With enhanced underwriting, videotape sales and even a for-profit telecommunications arm, public television is no stranger to the world of commerce.
Now executives at the Public Broadcasting Service and two of its major stations are exploring a joint venture to launch a cable TV service with the Discovery Channel. They say the proposed educational service would provide income from subscribers and allow public-television programmers to reach out to the desirable cable audience.
The venture will most likely be a for-profit operation, with start-up funding provided by Discovery, PBS chief operating officer Neil Mahrer said in an interview Wednesday. PBS and stations WGBH in Boston and WNET in New York would provide programming during the day, and Discovery--presumably with another partner--would control the nighttime hours.
The programs would be strictly educational, Mahrer said, such as language classes or preparation for a high school equivalency test. The channel would not run cultural or public-affairs programs.
Under their agreement with Discovery, PBS and the two stations are conducting a feasibility study, which is scheduled for completion Sept. 9.
From PBS' point of view, setting up the channel would be very desirable, and the information gathered so far indicates that the project will continue, said Mahrer, who was in Los Angeles to meet with television critics and reporters.
The Discovery Channel declined to comment, except to confirm that the feasibility study was being conducted. In an earlier statement, the company said it was looking for the best way to put educational programming on cable.
Even though the proposed channel probably would be for profit, there would be no commercials during the hours programmed by PBS, Mahrer said. There would, however, be "enhanced underwriting," the method for identifying program underwriters that describes their businesses or uses their slogans instead of simply mentioning their names.
Funding for the programs would come from anticipated profits and from PBS' traditional funding sources. In the event that profits don't cover the cost of producing the programs, the new channel would be competing with the network's cultural and public-affairs shows for a piece of the PBS budget pie, Mahrer said.
Bill Rosendahl, vice president of operations for Century Cable in Southern California, said that as local cable systems expand, they will be looking for new channels to run. At Century Cable, which serves Santa Monica and much of Los Angeles, a joint Discovery/PBS project would likely be a welcome addition.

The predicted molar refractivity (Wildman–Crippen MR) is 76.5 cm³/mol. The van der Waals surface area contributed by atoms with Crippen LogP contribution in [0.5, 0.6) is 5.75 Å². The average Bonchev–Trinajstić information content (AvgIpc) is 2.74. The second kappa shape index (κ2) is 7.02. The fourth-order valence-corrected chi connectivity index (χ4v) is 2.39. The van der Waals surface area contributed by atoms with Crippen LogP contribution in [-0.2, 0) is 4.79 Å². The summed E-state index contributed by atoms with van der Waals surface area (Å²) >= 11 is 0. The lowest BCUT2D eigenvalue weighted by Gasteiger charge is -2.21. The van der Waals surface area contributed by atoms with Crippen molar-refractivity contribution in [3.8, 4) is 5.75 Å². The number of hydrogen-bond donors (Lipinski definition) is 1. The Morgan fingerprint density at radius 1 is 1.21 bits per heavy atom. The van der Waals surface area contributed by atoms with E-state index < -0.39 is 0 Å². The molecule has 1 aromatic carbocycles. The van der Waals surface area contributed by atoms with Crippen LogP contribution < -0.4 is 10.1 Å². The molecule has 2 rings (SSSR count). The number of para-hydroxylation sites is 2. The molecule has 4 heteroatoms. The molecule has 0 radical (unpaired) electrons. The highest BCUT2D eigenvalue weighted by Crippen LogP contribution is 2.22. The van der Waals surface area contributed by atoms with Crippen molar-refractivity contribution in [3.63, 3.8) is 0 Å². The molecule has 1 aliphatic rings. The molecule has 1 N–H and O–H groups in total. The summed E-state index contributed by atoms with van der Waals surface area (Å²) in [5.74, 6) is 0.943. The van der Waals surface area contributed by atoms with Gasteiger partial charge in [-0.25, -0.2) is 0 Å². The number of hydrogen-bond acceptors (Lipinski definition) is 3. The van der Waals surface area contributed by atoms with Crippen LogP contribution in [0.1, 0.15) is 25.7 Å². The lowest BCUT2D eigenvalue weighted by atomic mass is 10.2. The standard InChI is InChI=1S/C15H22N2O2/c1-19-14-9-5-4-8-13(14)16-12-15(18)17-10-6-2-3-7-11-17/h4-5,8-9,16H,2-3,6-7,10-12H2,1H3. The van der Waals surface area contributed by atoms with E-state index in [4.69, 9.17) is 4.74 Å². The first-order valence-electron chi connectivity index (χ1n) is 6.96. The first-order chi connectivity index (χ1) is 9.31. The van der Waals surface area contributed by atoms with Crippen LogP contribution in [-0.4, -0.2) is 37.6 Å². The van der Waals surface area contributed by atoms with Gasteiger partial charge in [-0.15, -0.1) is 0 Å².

"I personally consider PBS to be one of the finest news and public-affairs organizations in the country, and the Discovery Channel is one of the very best basic cable services," Rosendahl said. "Anything they provide I will look at with great interest."
If the channel becomes part of basic cable service, as PBS hopes, it will receive fees from cable operators ranging from 3 cents to 15 cents for each subscriber.
"We feel its very important to be entrepreneurial, and, as funny as it may sound, from its inception public television has been entrepreneurial, simply because of its need for funds," Mahrer said.
"It's also important in terms of being in the programming business to get into these various forms of distribution," Mahrer said. "When we don't have the capital to invest in the start-up, we have to get even more entrepreneurial."
In its efforts to sell videotapes, PBS went into partnership with distributor Michael Nesmith, who has so far provided more than $1 million to set up the for-profit operation, PBS Home Video, Mahrer said.
In both the home video and the cable ventures, PBS expects to keep its nonprofit status, Mahrer said. According to the Internal Revenue Service, public television may engage in for-profit activities without paying taxes as long as the money is reinvested in a way that serves its not-for-profit purpose.
In the case of the proposed cable channel, PBS and the two stations would most likely set up a separate, not-for-profit company that would control their equity in the channel, Mahrer said.
"Sure, it's corporate," Mahrer said in response to reporter's questions about the cable venture. "But it's also time for public television to get out of the politics of poverty."